I am a product of Atlanta Public Schools (APS), a graduate of Georgia Tech and Georgia State University, and the father of a daughter who attended Atlanta Public Schools, so I know the value of our public education institutions.
I have consistently used my platform on the Atlanta City Council to bring city government and public schools closer together. I led the charge to return ownership of APS property deeds from the City to the school system. I was also the Council lead on brokering the APS/Beltline dispute over TADs and voted against the BeltLine budget that reduced tax revenue for APS. And I created the City of Atlanta/Atlanta Board of Education Joint Commission – the first joint commission of its kind.
I know from my own upbringing in Adamsville that providing Atlanta’s youth the best education is key to helping them achieve their true potential. It’s been far too long since we’ve had a leader who could credibly claim to ‘The Education Mayor. My background in workforce training and development and professional experience working for Georgia Tech have prepared me to take on that role.
While campaigning across the city, I’ve heard many voters ask how Atlanta can help APS students and teachers, and because I’ve done this throughout my career, I wanted to put forward a plan (acknowledging that APS is independent from the City of Atlanta government).
As Atlanta’s 61st Mayor, I will be a champion of APS and education.
- Foster a spirit of partnership between the City and APS. For too long, APS and the City have been at odds. I will hire a Chief Education Officer who will address youth and education issues from cradle to career, including pre-k, student internships and job training, and coordination with technical colleges.
- Convene an APS/Mayor’s Office Task Force with key constituents to ensure that the City does all it can to support our schools.
- Build on the connections I have made with business leaders through my work at TechBridge and as a member of City Council and the Invest Atlanta Board to create meaningful internship and mentoring opportunities for our youth.
- Strengthen coordination between APS and the Atlanta Department of Transportation to ensure that the City provides traffic safety improvements (cross walks, stop signs, flashing beacons, etc.) in school zones, including prioritizing sidewalks within a ½ mile of schools.
- Implement a phased approach to Free MARTA by providing students, seniors, disabled persons and city employees with MARTA subsidies first followed by free MARTA access.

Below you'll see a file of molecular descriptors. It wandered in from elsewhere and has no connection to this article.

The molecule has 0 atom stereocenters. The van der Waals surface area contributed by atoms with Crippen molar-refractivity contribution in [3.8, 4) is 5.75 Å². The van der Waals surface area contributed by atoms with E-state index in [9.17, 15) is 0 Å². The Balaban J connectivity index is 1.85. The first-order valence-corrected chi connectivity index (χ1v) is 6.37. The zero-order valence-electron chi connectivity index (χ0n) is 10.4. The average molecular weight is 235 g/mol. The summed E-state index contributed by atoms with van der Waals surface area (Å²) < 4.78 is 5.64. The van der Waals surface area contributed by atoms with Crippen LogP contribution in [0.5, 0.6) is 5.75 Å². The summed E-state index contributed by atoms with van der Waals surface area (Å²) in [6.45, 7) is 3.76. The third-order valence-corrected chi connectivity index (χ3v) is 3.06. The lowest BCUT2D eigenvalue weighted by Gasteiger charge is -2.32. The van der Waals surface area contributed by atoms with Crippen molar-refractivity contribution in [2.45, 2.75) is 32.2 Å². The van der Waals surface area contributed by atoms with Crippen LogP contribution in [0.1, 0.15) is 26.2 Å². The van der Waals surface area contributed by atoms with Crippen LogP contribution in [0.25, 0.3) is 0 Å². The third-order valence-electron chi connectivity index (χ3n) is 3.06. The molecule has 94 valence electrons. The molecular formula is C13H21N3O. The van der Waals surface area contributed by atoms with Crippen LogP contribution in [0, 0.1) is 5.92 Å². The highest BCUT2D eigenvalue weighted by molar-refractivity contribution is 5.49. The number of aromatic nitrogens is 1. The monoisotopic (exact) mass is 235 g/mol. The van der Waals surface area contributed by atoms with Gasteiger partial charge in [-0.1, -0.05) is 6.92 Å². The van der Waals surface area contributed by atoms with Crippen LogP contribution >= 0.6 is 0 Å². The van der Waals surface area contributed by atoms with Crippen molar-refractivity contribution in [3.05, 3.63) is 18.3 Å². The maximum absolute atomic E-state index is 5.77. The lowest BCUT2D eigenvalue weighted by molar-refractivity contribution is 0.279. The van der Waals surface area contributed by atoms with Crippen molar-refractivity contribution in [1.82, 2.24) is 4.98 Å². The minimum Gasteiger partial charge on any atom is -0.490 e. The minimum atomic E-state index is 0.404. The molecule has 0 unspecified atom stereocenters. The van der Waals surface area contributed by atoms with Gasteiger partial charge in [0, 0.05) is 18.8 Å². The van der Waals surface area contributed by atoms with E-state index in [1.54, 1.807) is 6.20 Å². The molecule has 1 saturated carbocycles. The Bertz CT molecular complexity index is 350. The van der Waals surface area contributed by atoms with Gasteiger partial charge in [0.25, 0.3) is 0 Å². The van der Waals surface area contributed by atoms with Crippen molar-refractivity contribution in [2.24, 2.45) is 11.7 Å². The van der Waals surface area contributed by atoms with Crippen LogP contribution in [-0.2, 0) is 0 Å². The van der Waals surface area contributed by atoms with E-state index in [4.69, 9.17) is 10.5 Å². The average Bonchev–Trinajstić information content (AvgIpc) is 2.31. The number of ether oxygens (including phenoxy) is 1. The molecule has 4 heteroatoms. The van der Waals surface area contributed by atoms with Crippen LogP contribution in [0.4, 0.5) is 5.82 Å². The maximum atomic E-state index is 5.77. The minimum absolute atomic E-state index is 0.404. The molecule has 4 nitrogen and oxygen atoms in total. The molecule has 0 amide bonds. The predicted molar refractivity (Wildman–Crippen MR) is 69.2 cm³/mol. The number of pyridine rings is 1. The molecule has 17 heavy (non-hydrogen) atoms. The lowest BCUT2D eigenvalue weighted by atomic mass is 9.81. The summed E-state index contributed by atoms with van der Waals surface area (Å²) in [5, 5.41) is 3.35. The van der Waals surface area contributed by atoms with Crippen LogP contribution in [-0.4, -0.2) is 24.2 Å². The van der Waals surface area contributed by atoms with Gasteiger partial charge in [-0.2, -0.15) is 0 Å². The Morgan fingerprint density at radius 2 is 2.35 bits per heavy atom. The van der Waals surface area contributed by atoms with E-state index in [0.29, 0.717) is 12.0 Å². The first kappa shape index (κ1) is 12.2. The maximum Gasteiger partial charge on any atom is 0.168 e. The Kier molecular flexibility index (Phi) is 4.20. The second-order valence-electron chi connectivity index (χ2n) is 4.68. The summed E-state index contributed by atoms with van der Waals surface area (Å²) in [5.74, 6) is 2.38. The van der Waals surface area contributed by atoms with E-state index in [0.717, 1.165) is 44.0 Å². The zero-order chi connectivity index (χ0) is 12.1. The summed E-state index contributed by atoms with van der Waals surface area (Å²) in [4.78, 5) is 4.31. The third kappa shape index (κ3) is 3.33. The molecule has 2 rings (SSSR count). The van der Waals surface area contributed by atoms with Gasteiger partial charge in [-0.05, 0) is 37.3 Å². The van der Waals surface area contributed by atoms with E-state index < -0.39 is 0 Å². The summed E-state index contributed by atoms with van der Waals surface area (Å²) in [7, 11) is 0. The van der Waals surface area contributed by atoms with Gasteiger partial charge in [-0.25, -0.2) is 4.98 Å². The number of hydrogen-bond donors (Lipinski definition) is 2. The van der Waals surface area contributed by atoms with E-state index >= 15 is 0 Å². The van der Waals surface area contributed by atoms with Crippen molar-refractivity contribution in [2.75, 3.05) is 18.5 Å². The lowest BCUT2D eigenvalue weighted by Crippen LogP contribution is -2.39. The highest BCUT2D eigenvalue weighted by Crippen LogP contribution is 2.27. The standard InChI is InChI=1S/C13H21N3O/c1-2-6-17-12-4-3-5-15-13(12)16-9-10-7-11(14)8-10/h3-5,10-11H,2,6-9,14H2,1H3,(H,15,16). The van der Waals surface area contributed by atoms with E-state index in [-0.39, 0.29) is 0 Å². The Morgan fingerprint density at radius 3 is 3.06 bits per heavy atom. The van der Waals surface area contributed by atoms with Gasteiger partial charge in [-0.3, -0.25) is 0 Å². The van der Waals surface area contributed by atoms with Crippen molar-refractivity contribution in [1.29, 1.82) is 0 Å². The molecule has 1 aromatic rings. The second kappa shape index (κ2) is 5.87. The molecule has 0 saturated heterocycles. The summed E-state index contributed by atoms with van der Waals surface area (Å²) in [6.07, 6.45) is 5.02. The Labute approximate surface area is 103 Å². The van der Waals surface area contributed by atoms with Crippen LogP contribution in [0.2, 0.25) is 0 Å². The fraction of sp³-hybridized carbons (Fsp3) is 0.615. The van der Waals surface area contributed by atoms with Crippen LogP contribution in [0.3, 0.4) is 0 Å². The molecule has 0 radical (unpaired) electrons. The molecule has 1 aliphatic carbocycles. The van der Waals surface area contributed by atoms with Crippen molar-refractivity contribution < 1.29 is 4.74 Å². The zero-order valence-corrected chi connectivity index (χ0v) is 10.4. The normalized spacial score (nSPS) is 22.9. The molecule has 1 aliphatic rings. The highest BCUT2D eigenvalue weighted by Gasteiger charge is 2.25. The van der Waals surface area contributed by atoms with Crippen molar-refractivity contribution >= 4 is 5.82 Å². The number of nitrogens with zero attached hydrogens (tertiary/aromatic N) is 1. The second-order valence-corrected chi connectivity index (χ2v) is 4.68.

- Create affordable housing in school zones and provide housing subsidies for teachers and public safety employees so that they can live in the communities where they work.
My achievements on the Atlanta City Council have prepared me to tackle the issues facing Atlanta’s youth:
- Added two youth-focused positions to the Atlanta Citizen Review Board for police accountability.
- Successfully created the City of Atlanta/Atlanta Board of Education Joint Commission – the first joint commission of its kind.
- Led the charge to return ownership of APS property deeds from the City to the school system.
- Primary Councilmember to help broker the APS/Beltline dispute. Voted against the BeltLine budget that reduced tax revenue for APS.
- Hosted the Scholarship Academy and Fair at City Hall every November for more than 500 high school seniors and juniors.
- Revived the City’s Youth Commission to give youth a voice in government.
- Sponsored the Teen “Midnight” Basketball League which started summer 2017 with more than 120 youth participants.
- Required new school zone light beacons as a part of Renew Atlanta Bond projects.
- Hosted Back 2 School Bash, where more than 1,000 book bags with school supplies have been provided to APS students leading into the school year.
- Sponsored APS Get Our Kids Connected campaign supporting thousands of students attending APS who do not have internet connection and/or appropriate equipment for distance learning, by partnering with Comcast to provide free laptops and 12 months of free internet.
“Andre fully supports better collaboration between the city and the school system, and is committed to make that collaboration truly work for the public good.”
Michelle Olympiadis, Atlanta Public Schools Board of Education District 3 Representative